IR-4, a national partnership of researchers, producers, the crop protection industry, and federal agencies, has contributed to the conversion of section 18 emergency exemptions to permanent product registrations. EPA Minor Use Officer, Hoyt Jamerson, announced this accomplishment in a memo to his IR-4 partners at the end of EPA fiscal year 2003. In his memo he stated, “IR-4's work has negated 95 of 120 Section 18s. This is another measure of just how successful IR-4 was in FY 03.”
Section 18 emergency exemptions are used when a particular pest has been discovered in a localized area and there is a known crop protection solution, but the solution has not been registered for that crop. In many cases, Section 18 exemptions have contributed to savings of economic losses in the millions of dollars for a particular state or location. This is one area where a government program such as IR-4 proves a significant return on investment.
When a Section 18 emergency turns into a permanent registration, the economic savings can prove to be even higher. IR-4 strives to conduct Good Laboratory Practices (GLP) research where the goal is to turn a Section 18 into a permanent registration. In FY 03, the EPA estimates that IR-4 research contributed to 95 or 79 percent of the total Section 18 conversions, which is an increase from 56 in FY 02.
Several crops have benefited
Some crops have benefited from Section 18 conversions including: hops, tomatoes, dry bulb onion, pineapple, cranberry, lima bean, alfalfa, sugar beets, dry pea, stone fruits, and many others.
IR-4 Executive Director, Bob Holm stated, “These numbers reflect the close partnership between the EPA and IR-4 to register new Reduced Rick products and safer crop protection tools for U.S. specialty crop growers. IR-4 will continue to make the permanent registration of Section 18 products a priority.”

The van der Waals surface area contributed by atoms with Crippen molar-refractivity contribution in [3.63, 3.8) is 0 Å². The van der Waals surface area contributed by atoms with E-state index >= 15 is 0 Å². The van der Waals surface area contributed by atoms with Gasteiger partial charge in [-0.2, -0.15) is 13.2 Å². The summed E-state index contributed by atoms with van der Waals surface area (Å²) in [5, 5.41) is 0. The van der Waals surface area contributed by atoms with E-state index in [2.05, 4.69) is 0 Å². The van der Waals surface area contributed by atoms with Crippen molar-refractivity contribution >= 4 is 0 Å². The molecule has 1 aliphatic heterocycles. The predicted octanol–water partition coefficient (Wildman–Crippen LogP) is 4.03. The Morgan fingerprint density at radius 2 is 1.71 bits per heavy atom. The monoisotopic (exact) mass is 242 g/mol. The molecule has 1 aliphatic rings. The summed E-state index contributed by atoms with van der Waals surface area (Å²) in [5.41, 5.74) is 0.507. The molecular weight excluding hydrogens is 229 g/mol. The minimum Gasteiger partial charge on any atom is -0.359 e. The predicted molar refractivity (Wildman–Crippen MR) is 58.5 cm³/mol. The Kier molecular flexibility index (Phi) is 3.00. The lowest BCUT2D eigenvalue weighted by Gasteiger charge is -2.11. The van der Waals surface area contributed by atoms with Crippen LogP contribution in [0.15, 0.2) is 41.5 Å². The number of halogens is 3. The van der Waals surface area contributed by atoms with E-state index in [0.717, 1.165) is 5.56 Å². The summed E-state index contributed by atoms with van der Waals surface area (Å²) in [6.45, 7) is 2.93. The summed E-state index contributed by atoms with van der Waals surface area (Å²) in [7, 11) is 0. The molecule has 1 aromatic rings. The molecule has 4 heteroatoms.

Since 1963, the IR-4 Project has been a unique partnership of researchers, producers, the crop protection industry and federal agencies designed to increase pest management options for specialty crops — which includes most vegetables, fruits, nuts, herbs, nursery and flower crops. IR-4 researchers and cooperators generate field and laboratory residue data that are submitted to the U.S. EPA for the purpose of securing regulatory clearances for these crops.
The program expanded its efforts in the 1990s to include: the legal requirements of Good Laboratory Practices (GLP's), a Methyl Bromide Alternatives Program, and a Biopesticides grant and regulatory assistance program. IR-4 also supports Section 18 exemptions and in many cases, these exemptions have been converted to Section 3 registrations. Projects are prioritized based on requests from growers, commodity groups and USDA/Land Grant university researchers. To date, IR-4 has contributed to over 7,200 clearances for specialty food crops and over 10,000 ornamentals clearances.